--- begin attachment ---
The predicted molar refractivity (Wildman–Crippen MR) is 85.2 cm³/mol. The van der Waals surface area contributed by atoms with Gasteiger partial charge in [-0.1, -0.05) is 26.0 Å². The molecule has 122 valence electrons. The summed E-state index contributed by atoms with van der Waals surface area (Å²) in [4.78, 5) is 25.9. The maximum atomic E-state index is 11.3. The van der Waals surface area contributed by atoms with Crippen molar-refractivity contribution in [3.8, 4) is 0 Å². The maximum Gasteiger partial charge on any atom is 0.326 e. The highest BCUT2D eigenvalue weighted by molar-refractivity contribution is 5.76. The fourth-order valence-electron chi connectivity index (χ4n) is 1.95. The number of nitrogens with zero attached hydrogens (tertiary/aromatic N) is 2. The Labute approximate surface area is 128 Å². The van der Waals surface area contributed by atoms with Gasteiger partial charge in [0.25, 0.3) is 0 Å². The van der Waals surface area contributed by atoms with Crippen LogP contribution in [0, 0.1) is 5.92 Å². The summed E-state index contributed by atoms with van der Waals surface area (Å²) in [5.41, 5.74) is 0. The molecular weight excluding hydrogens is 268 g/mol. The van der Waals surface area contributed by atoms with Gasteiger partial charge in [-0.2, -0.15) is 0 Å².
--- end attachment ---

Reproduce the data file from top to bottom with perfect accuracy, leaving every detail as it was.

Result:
The predicted molar refractivity (Wildman–Crippen MR) is 85.2 cm³/mol. The van der Waals surface area contributed by atoms with Gasteiger partial charge in [-0.1, -0.05) is 26.0 Å². The molecule has 122 valence electrons. The summed E-state index contributed by atoms with van der Waals surface area (Å²) in [4.78, 5) is 25.9. The maximum atomic E-state index is 11.3. The van der Waals surface area contributed by atoms with Crippen molar-refractivity contribution in [3.8, 4) is 0 Å². The maximum Gasteiger partial charge on any atom is 0.326 e. The highest BCUT2D eigenvalue weighted by molar-refractivity contribution is 5.76. The fourth-order valence-electron chi connectivity index (χ4n) is 1.95. The number of nitrogens with zero attached hydrogens (tertiary/aromatic N) is 2. The Labute approximate surface area is 128 Å². The van der Waals surface area contributed by atoms with Gasteiger partial charge in [0.25, 0.3) is 0 Å². The van der Waals surface area contributed by atoms with Crippen LogP contribution in [0, 0.1) is 5.92 Å². The summed E-state index contributed by atoms with van der Waals surface area (Å²) in [5.41, 5.74) is 0. The molecular weight excluding hydrogens is 268 g/mol. The van der Waals surface area contributed by atoms with Gasteiger partial charge in [-0.2, -0.15) is 0 Å².